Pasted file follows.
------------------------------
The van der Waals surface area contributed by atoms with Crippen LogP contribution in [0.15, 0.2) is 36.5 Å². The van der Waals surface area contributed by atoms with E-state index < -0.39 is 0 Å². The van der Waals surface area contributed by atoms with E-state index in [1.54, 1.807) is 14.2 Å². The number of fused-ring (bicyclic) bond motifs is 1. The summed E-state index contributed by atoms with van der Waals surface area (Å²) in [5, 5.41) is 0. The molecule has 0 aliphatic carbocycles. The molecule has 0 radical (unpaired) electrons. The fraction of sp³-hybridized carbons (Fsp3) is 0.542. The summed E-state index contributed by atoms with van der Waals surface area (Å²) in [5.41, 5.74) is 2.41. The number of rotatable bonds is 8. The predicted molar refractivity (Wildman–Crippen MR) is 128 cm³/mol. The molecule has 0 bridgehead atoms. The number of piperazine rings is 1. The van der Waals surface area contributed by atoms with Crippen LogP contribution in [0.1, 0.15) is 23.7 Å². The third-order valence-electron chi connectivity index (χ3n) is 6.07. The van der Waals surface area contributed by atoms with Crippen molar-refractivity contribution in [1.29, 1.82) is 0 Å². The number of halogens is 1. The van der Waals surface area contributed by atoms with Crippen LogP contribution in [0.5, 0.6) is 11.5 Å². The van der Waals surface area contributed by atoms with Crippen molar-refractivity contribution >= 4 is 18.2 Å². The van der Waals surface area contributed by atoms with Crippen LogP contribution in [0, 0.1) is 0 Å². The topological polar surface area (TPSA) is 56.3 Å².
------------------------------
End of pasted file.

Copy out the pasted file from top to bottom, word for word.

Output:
The van der Waals surface area contributed by atoms with Crippen LogP contribution in [0.15, 0.2) is 36.5 Å². The van der Waals surface area contributed by atoms with E-state index < -0.39 is 0 Å². The van der Waals surface area contributed by atoms with E-state index in [1.54, 1.807) is 14.2 Å². The number of fused-ring (bicyclic) bond motifs is 1. The summed E-state index contributed by atoms with van der Waals surface area (Å²) in [5, 5.41) is 0. The molecule has 0 aliphatic carbocycles. The molecule has 0 radical (unpaired) electrons. The fraction of sp³-hybridized carbons (Fsp3) is 0.542. The summed E-state index contributed by atoms with van der Waals surface area (Å²) in [5.41, 5.74) is 2.41. The number of rotatable bonds is 8. The predicted molar refractivity (Wildman–Crippen MR) is 128 cm³/mol. The molecule has 0 bridgehead atoms. The number of piperazine rings is 1. The van der Waals surface area contributed by atoms with Crippen LogP contribution in [0.1, 0.15) is 23.7 Å². The third-order valence-electron chi connectivity index (χ3n) is 6.07. The van der Waals surface area contributed by atoms with Crippen molar-refractivity contribution in [1.29, 1.82) is 0 Å². The number of halogens is 1. The van der Waals surface area contributed by atoms with Crippen LogP contribution in [0.5, 0.6) is 11.5 Å². The van der Waals surface area contributed by atoms with Crippen molar-refractivity contribution >= 4 is 18.2 Å². The van der Waals surface area contributed by atoms with Crippen LogP contribution in [0, 0.1) is 0 Å². The topological polar surface area (TPSA) is 56.3 Å².